George Osborne
'This was without doubt a confident performance by the chancellor'Reuters

Having good luck is one thing. Being able to use it is where the skill comes in. The chancellor has been dealt some decent cards in recent months – and he played them well in his sixth budget.

George Osborne has had two nice surprises in 2015. Lower inflation has eased the interest payments on Britain's national debt and tax receipts have performed better than expected.

This allowed Osborne to ease his austerity plans slightly for the coming Parliament. That, allied with the use of sales of shares in taxpayer-backed banks and other assets acquired during the financial crisis, allowed him to say national debt will be falling in 2015-16 – meeting his original pledge from 2010.

Pushing activity and jobs away from the UK

It would certainly have been easy for a chancellor with one eye on a general election to blow this unexpected bonus on perks to lure voters. However, Osborne instead chose to reduce the national debt.

In terms of the measures announced, I know the sizeable increases to the bank levy will be keenly felt. The rate of the levy was increased to 0.21%, a move he expects to raise an extra £900m ($1.3bn) for each of the next five years.

It's easy to forget banks already pay more than £40bn of tax each year. The levy is already encouraging banks to move activity and jobs away from the UK. I fear this increase will only accelerate that process.

This is a tax that does two things: it makes the UK a less attractive place for international banking activities and simultaneously makes it harder for UK banks to compete in international markets.

There was also a change in the way banks can treat compensation to customers for tax purposes. Take both of these moves together and you have a £5.3bn hit to one of Britain's most important industries.

That number is very close to the £5.2bn of support for savers that Osborne unveiled. At the BBA, we've been concerned by the reluctance of too many of us to save for a long time. The chancellor announced a series of measures to encourage more of us to tuck money away.

Rewards for savers

Osborne's package for the prudent included introducing even greater flexibility for Isas, slashing tax on savings for basic-rate taxpayers and a new scheme to help would-be first-time buyers.

These further changes to Isas will create what I'd call a revolving door for these accounts. From now on it will be possible to withdraw any money you put into a cash Isa during a tax year without losing any of the tax relief if you decide to put it back in.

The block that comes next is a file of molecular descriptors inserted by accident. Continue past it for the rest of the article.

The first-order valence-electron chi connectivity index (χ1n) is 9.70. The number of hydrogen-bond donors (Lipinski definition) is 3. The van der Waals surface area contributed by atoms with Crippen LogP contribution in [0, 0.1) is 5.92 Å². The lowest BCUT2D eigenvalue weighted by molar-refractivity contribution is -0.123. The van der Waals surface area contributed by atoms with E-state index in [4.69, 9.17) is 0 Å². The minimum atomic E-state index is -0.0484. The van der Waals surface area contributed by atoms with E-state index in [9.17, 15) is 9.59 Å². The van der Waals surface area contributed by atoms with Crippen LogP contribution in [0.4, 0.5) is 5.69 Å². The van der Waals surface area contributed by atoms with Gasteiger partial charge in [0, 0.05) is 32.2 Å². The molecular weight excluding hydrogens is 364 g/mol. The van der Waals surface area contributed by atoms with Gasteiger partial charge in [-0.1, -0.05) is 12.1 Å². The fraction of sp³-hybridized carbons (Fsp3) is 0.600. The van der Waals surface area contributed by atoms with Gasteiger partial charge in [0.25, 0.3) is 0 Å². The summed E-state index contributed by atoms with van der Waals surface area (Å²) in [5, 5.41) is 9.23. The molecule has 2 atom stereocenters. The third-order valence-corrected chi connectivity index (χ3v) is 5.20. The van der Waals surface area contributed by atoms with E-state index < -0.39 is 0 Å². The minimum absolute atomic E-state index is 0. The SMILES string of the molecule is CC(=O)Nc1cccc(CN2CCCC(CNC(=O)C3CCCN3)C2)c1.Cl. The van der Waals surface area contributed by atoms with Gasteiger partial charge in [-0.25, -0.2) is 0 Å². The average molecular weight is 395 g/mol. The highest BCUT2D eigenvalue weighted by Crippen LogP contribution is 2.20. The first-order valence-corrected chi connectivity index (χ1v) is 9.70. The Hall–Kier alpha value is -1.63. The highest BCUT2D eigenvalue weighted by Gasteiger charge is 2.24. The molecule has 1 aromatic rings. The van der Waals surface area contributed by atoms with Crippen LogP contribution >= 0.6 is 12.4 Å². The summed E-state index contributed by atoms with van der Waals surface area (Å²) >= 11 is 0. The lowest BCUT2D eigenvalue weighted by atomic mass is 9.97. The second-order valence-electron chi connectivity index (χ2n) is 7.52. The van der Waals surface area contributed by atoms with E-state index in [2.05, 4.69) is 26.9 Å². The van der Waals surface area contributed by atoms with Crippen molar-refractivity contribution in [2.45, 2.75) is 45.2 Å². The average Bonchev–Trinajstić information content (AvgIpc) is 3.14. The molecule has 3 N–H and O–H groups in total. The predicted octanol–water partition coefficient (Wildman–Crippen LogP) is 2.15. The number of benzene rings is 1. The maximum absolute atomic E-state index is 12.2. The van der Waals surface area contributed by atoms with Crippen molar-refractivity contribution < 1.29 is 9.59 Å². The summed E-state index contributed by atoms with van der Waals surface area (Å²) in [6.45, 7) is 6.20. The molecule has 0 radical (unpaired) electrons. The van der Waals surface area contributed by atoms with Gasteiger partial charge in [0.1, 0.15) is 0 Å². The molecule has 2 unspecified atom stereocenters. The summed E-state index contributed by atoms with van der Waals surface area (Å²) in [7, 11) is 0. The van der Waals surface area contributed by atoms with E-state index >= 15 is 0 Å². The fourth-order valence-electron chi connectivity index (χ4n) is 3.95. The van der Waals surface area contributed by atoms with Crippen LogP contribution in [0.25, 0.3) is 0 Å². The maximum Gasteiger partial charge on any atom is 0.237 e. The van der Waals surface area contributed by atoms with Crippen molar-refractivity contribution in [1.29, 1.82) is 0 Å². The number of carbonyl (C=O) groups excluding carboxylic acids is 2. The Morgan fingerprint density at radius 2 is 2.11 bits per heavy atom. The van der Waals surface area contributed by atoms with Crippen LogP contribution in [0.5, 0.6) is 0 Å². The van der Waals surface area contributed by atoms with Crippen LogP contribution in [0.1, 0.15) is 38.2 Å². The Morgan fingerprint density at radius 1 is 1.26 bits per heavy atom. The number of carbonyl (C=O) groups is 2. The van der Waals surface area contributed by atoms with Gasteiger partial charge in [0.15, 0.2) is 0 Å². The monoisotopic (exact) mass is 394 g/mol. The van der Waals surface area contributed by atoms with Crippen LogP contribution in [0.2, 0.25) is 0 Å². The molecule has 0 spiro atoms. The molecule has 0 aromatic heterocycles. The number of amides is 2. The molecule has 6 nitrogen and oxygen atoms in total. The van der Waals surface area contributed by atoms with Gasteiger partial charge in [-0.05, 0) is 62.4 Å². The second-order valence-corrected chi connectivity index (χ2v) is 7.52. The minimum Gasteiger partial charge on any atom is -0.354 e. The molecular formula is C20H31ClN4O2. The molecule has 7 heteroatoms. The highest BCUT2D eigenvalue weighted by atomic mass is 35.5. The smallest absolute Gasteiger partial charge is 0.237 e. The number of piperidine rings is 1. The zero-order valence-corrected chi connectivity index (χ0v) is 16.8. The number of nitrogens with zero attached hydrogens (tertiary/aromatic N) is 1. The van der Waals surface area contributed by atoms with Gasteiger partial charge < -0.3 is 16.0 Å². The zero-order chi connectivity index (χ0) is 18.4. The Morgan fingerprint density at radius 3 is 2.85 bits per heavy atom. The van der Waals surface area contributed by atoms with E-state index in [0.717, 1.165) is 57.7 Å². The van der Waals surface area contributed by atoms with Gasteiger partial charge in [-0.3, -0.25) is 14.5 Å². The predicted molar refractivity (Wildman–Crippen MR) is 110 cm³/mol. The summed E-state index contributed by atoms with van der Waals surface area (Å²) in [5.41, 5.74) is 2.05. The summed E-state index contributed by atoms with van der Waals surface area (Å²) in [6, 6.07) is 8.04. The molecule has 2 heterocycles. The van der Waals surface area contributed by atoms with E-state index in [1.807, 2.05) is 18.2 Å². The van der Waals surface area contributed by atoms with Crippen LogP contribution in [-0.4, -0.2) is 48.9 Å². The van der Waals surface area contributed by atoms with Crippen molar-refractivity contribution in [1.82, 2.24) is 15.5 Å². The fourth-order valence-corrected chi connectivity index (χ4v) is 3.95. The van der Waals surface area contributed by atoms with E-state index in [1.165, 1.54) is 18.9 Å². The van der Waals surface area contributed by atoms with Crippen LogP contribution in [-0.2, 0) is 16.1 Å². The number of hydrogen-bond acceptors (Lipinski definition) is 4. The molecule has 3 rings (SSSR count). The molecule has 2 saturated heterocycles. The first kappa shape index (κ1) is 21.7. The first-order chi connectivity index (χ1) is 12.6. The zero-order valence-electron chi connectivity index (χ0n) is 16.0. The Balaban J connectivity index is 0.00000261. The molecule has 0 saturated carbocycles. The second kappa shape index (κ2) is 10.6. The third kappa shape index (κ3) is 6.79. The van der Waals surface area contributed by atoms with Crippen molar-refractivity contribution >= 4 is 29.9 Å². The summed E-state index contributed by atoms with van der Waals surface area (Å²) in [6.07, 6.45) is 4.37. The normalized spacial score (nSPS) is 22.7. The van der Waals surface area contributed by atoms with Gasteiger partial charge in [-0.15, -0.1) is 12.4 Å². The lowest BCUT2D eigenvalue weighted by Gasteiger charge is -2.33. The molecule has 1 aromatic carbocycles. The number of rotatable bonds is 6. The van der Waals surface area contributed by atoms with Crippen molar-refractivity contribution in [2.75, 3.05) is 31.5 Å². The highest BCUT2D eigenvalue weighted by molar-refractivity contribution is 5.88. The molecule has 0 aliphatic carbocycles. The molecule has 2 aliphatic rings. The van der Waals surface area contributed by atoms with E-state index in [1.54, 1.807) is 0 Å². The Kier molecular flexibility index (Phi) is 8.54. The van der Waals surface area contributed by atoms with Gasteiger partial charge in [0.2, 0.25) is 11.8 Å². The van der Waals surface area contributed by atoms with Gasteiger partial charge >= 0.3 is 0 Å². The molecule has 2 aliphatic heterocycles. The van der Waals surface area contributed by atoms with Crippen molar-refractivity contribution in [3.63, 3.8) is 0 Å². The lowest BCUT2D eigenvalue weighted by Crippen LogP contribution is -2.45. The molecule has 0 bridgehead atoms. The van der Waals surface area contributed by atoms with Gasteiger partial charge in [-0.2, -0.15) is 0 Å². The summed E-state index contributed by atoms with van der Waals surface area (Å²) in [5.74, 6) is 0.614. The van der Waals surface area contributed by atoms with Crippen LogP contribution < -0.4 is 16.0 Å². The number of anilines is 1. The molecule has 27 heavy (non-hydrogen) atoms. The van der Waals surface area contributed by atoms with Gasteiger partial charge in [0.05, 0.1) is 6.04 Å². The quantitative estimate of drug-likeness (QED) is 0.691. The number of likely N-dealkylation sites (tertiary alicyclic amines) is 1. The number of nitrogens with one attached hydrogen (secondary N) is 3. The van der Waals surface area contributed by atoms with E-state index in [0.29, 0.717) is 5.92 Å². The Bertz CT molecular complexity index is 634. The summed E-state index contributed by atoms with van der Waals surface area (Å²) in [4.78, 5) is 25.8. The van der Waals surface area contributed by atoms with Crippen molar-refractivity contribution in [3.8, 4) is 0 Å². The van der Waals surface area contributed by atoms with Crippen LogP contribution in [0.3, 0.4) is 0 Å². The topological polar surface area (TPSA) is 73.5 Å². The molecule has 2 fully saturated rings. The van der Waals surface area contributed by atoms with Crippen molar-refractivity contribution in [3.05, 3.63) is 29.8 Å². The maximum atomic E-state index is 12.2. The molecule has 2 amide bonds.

Many people will welcome this flexibility, which will allow these saving pots to be used as "rainy day" funds thereby increasing the financial resilience of many of us.

There was also the launch of a Help to Buy Isa. This will see the government contribute an extra £500 for every £2,000 that an aspiring homeowner can save.

Osborne also unveiled a new personal savings tax allowance that will ensure 95% of people never have to pay tax on their savings income.

House
The Help to Buy Isa may help prospective homeownersReuters

There were some other goodies that might be remembered on 7 May. These included a larger than expected rise in the personal allowance, yet another freeze to fuel duty and some other duty cuts that might encourage some drinkers to raise a glass or two.

Osborne announced a review of the unpopular business rates system, tax cuts to cheer the oil industry and a doubling of public funds to support exports to China.

This was without doubt a confident performance by the chancellor. There was the sound of a lot of giveaways – but the price tag wasn't too painful and he still managed to show the public finances are moving in the right direction.

The overall picture of the economy could be slightly rosier. Yes, the Office for Budget Responsibility's growth forecasts for the economy went up and is on trend with the UK's long-term performance. But they still look a little meek compared with what the Bank of England expects. As I say, this was a skilful use of the good fortune the chancellor has enjoyed in recent months.

Was it skilful enough? We'll have a better indication of that on 8 May. However, surely we should all worry when the biggest new revenue raiser in the budget is a raid on our largest export industry – a sector that employs hundreds of thousands of people across our country and provides the finances millions of individuals and businesses need to grow. I cannot see how that is a sustainable path for any economy.

Richard Woolhouse is chief economist at the BBA.